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Tough Orange County Anti-Gang Law Voided

TIMES STAFF WRITERS

An Orange County Superior Court judge on Monday dissolved a temporary court order that had prohibited four dozen members of a Westminster gang from associating with each other, saying it violated the U.S. Constitution’s guarantee of privacy.

Judge Richard J. Beacom, while saying he was sympathetic to Westminster’s effort to fight its growing gang problems, struck down the anti-gang ban as an “impermissible invasion of privacy” under the First Amendment.

Although not binding, Beacom’s ruling nonetheless supports arguments by defense attorneys in the San Fernando Valley who are seeking to overturn similar anti-gang bans in Burbank and Panorama City.

The court order in Westminster was one of a relatively few court orders that have been issued in Southern California to crack down on gangs by making it a crime for them to commit normally legal acts. The order was significantly stronger than a well-publicized court order now in effect against a Panorama City street gang because it banned even simple association.

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The 22-point Panorama City injunction was granted in April by a Van Nuys Superior Court judge against 500 unnamed members of the Blythe Street gang. It makes it a crime for gang members to engage in activities such as standing on rooftops or possessing portable telephones.

Los Angeles City Atty. James Hahn’s office will review the Orange County ruling to see whether it affects the Blythe Street injunction, spokesman Ted Goldstein said.

“Right now, the Los Angeles police see the court injunction in the Blythe Street area as a boon to bringing a sense of order,” Goldstein said.

An alleged Blythe Street gang member, Jessie (Speedy) Gonzalez, was convicted of violating the injunction last week for activities that included possessing a pager and a glass bottle.

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Deputy public defender Alex Ricciardulli said his office plans to appeal the conviction of Gonzalez--who denies being a gang member--on the grounds that the restrictions are unconstitutional. Gonzalez was sentenced to 90 days in jail and three years of probation.

If successful, Gonzalez’s appeal would be binding on courts statewide, Ricciardulli said.

Ricciardulli’s office is also defending two Burbank men who are charged with violating a city injunction similar to the Westminster order that forbids alleged gang members from appearing together in public.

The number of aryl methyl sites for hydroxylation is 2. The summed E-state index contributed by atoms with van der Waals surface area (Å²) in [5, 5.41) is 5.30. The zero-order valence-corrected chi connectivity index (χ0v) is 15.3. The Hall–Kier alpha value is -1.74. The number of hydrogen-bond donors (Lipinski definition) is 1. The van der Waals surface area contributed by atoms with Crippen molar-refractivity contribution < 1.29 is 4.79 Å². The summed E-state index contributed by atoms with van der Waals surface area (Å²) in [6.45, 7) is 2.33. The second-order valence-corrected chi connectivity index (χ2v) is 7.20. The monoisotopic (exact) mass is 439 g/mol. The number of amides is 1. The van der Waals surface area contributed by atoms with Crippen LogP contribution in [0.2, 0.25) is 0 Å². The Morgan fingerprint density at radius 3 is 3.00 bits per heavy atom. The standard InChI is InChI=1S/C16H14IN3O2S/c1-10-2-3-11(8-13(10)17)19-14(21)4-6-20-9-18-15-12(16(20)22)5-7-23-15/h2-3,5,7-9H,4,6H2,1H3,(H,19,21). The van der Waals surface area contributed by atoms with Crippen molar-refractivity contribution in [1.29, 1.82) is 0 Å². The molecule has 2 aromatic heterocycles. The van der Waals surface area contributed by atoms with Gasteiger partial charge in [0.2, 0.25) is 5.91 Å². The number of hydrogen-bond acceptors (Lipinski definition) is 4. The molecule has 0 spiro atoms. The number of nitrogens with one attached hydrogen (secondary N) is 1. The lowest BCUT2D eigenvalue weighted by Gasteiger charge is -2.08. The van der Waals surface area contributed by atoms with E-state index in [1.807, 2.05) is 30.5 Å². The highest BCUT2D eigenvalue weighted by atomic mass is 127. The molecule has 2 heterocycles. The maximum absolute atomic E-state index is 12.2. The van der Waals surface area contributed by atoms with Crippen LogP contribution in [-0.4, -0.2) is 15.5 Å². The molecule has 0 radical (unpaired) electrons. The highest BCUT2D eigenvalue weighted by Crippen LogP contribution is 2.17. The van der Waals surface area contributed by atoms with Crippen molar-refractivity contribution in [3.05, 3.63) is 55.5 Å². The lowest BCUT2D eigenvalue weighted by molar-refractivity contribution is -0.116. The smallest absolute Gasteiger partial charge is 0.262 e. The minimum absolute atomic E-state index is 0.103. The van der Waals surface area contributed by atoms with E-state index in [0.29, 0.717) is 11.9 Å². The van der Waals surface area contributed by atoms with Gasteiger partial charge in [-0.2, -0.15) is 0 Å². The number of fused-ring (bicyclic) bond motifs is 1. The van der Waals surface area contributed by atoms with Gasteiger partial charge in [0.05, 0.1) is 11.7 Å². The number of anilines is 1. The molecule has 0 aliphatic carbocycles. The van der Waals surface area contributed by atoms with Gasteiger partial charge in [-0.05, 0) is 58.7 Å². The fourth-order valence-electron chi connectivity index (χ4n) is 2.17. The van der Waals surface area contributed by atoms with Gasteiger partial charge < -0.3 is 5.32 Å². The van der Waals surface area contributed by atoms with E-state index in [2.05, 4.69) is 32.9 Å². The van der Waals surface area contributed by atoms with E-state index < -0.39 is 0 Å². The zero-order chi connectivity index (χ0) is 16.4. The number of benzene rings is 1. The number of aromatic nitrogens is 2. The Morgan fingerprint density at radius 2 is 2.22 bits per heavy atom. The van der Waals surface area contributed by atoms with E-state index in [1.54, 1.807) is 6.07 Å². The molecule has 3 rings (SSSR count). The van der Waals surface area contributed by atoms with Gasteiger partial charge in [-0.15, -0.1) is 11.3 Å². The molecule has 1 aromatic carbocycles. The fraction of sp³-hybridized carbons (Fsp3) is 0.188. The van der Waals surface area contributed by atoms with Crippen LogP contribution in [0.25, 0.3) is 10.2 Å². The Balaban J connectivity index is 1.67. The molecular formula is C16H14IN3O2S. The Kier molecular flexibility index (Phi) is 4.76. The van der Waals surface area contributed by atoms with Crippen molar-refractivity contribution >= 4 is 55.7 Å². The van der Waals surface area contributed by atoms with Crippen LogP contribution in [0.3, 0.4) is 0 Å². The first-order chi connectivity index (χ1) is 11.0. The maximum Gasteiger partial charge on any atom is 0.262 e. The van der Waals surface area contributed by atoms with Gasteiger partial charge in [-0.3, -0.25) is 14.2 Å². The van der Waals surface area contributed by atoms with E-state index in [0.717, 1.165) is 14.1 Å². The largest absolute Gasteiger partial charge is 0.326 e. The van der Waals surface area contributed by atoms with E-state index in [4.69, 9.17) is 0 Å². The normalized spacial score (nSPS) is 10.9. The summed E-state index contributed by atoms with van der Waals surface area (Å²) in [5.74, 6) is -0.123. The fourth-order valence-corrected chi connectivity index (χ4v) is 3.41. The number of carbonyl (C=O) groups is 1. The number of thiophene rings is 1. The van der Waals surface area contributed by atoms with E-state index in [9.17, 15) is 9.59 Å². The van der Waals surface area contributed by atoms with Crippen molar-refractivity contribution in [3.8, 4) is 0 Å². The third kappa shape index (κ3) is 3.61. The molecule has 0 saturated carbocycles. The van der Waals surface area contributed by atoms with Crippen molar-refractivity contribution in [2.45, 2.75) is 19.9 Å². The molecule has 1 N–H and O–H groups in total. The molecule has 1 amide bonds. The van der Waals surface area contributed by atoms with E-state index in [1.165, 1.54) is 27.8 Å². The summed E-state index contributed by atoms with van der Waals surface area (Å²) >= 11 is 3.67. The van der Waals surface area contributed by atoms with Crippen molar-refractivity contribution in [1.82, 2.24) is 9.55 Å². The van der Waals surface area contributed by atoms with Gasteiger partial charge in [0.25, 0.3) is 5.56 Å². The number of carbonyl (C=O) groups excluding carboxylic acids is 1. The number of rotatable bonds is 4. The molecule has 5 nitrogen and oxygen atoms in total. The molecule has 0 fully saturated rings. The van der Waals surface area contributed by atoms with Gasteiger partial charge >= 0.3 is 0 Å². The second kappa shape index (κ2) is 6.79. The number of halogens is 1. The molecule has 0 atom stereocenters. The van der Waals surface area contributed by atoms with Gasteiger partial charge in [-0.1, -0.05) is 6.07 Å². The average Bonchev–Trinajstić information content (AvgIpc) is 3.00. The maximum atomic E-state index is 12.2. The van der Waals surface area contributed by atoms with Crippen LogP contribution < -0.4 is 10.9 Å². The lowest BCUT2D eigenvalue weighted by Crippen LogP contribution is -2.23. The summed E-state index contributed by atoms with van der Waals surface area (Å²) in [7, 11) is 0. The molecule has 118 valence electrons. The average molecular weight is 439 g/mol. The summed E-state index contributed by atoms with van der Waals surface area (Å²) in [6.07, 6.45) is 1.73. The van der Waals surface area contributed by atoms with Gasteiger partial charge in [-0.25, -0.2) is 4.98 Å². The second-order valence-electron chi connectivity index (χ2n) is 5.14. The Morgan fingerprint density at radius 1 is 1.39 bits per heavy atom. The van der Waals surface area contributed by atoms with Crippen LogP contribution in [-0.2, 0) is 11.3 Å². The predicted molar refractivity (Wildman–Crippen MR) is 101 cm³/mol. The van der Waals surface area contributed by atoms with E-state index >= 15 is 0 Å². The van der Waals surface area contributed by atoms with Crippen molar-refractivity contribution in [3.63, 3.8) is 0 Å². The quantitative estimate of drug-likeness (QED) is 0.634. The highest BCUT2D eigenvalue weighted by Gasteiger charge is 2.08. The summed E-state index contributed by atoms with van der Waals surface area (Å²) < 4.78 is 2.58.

“They were arrested for standing on Elmwood Avenue, where the injunction is being enforced, for being in the presence of another gang member,” Ricciardulli said. “That is pretty Draconian.”

Beacom’s ruling in Westminster case on Monday shows that making misdemeanor crimes out of normally legal activities defies common sense, Ricciardulli said.

Beacom granted a temporary order two months ago banning members of Westminster’s West Trece gang from from “standing, sitting, walking, driving, gathering or appearing anywhere in public view” with each other in a 25-square-block area of Westminster. Anyone disobeying the order was subject to a charge of criminal contempt and subject to six months in jail if convicted.

On Monday, however, Beacom declined to make the order permanent, despite his feelings that gang activity has put society “on the edge of anarchy . . . near a breaking point.”

Westminster city officials said they were disappointed by the ruling and may appeal it.

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Civil libertarians cheered the decision as an important affirmation of constitutional principles--even in a community wracked by violence.

Deputy Dist. Atty. John Anderson vowed that civil court orders “will be tried again” in Orange County.

Anderson said that although none of the defendants had been cited for violating the ban since it went into effect, gang activity in the area dropped almost to zero.

Said one of the defendants, Cesar Garcia, 18, an admitted member of the gang: “I knew they couldn’t take our rights like that . . . just to keep us from hanging out.”

A city ordinance banning gang members from a San Fernando park was allowed to expire last year before facing a court ruling on its constitutionality, because city officials said it was no longer needed.

The controversial city law, which was challenged by the ACLU, was put into effect after a woman and her three small children were wounded by cross-fire between rivals at Las Palmas Park in 1991.

Pinsky reported from Orange County and Enriquez from the San Fernando Valley.


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